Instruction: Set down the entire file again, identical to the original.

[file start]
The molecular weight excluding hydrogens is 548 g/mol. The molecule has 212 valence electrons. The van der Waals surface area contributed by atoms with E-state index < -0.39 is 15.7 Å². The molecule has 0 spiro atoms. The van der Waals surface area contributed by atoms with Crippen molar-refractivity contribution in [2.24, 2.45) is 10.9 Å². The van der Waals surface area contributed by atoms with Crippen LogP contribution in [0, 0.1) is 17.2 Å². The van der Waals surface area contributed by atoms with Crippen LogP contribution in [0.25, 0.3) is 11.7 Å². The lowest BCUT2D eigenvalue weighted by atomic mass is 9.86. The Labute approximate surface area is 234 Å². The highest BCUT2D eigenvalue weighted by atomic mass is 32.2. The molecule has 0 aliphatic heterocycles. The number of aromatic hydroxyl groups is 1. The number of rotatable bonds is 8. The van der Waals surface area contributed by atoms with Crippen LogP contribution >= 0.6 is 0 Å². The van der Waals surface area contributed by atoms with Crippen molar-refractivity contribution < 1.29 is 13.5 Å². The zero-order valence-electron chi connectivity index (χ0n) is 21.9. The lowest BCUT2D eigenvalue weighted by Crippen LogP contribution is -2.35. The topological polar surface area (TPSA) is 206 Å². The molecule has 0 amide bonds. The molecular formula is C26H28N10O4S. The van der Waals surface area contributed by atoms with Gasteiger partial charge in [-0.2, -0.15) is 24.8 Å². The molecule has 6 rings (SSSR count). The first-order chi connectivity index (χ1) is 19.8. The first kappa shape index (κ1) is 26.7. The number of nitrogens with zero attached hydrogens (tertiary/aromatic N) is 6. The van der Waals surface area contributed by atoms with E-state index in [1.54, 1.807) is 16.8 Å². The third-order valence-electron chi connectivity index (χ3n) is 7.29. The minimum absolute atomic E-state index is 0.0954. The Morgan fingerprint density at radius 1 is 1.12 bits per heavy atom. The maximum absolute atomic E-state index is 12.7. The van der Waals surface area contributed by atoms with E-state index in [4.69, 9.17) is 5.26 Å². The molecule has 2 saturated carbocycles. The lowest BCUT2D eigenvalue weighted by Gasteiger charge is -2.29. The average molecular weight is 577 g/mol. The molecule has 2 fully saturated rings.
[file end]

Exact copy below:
The molecular weight excluding hydrogens is 548 g/mol. The molecule has 212 valence electrons. The van der Waals surface area contributed by atoms with E-state index < -0.39 is 15.7 Å². The molecule has 0 spiro atoms. The van der Waals surface area contributed by atoms with Crippen molar-refractivity contribution in [2.24, 2.45) is 10.9 Å². The van der Waals surface area contributed by atoms with Crippen LogP contribution in [0, 0.1) is 17.2 Å². The van der Waals surface area contributed by atoms with Crippen LogP contribution in [0.25, 0.3) is 11.7 Å². The lowest BCUT2D eigenvalue weighted by atomic mass is 9.86. The Labute approximate surface area is 234 Å². The highest BCUT2D eigenvalue weighted by atomic mass is 32.2. The molecule has 0 aliphatic heterocycles. The number of aromatic hydroxyl groups is 1. The number of rotatable bonds is 8. The van der Waals surface area contributed by atoms with Crippen LogP contribution >= 0.6 is 0 Å². The van der Waals surface area contributed by atoms with Crippen molar-refractivity contribution < 1.29 is 13.5 Å². The zero-order valence-electron chi connectivity index (χ0n) is 21.9. The lowest BCUT2D eigenvalue weighted by Crippen LogP contribution is -2.35. The topological polar surface area (TPSA) is 206 Å². The molecule has 0 amide bonds. The molecular formula is C26H28N10O4S. The van der Waals surface area contributed by atoms with Gasteiger partial charge in [-0.2, -0.15) is 24.8 Å². The molecule has 6 rings (SSSR count). The first-order chi connectivity index (χ1) is 19.8. The first kappa shape index (κ1) is 26.7. The number of nitrogens with zero attached hydrogens (tertiary/aromatic N) is 6. The van der Waals surface area contributed by atoms with E-state index in [1.54, 1.807) is 16.8 Å². The third-order valence-electron chi connectivity index (χ3n) is 7.29. The minimum absolute atomic E-state index is 0.0954. The Morgan fingerprint density at radius 1 is 1.12 bits per heavy atom. The maximum absolute atomic E-state index is 12.7. The van der Waals surface area contributed by atoms with E-state index in [4.69, 9.17) is 5.26 Å². The molecule has 2 saturated carbocycles. The lowest BCUT2D eigenvalue weighted by Gasteiger charge is -2.29. The average molecular weight is 577 g/mol. The molecule has 2 fully saturated rings.